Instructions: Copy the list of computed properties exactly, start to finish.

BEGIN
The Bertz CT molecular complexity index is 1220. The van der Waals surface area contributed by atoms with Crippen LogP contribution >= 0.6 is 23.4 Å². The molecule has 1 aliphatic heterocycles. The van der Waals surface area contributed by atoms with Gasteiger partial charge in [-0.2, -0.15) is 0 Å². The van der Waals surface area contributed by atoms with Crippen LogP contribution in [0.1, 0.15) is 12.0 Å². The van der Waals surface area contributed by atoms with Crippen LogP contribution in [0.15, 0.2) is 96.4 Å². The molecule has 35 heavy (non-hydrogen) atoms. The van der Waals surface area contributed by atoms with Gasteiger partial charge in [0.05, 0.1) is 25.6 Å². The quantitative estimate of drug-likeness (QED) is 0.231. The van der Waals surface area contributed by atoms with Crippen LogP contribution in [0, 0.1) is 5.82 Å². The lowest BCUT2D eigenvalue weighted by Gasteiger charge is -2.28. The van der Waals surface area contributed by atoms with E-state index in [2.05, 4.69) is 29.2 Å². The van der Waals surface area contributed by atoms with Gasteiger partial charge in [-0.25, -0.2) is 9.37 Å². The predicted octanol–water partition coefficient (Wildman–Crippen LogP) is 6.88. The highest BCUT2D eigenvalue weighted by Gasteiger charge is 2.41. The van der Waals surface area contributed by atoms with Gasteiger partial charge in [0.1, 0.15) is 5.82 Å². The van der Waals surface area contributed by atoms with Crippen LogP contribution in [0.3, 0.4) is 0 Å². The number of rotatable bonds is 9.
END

The Bertz CT molecular complexity index is 1220. The van der Waals surface area contributed by atoms with Crippen LogP contribution >= 0.6 is 23.4 Å². The molecule has 1 aliphatic heterocycles. The van der Waals surface area contributed by atoms with Gasteiger partial charge in [-0.2, -0.15) is 0 Å². The van der Waals surface area contributed by atoms with Crippen LogP contribution in [0.1, 0.15) is 12.0 Å². The van der Waals surface area contributed by atoms with Crippen LogP contribution in [0.15, 0.2) is 96.4 Å². The molecule has 35 heavy (non-hydrogen) atoms. The van der Waals surface area contributed by atoms with Gasteiger partial charge in [0.05, 0.1) is 25.6 Å². The quantitative estimate of drug-likeness (QED) is 0.231. The van der Waals surface area contributed by atoms with Crippen LogP contribution in [0, 0.1) is 5.82 Å². The lowest BCUT2D eigenvalue weighted by Gasteiger charge is -2.28. The van der Waals surface area contributed by atoms with E-state index in [2.05, 4.69) is 29.2 Å². The van der Waals surface area contributed by atoms with Gasteiger partial charge in [-0.25, -0.2) is 9.37 Å². The predicted octanol–water partition coefficient (Wildman–Crippen LogP) is 6.88. The highest BCUT2D eigenvalue weighted by Gasteiger charge is 2.41. The van der Waals surface area contributed by atoms with Gasteiger partial charge in [0.1, 0.15) is 5.82 Å². The van der Waals surface area contributed by atoms with Crippen LogP contribution in [0.3, 0.4) is 0 Å². The number of rotatable bonds is 9.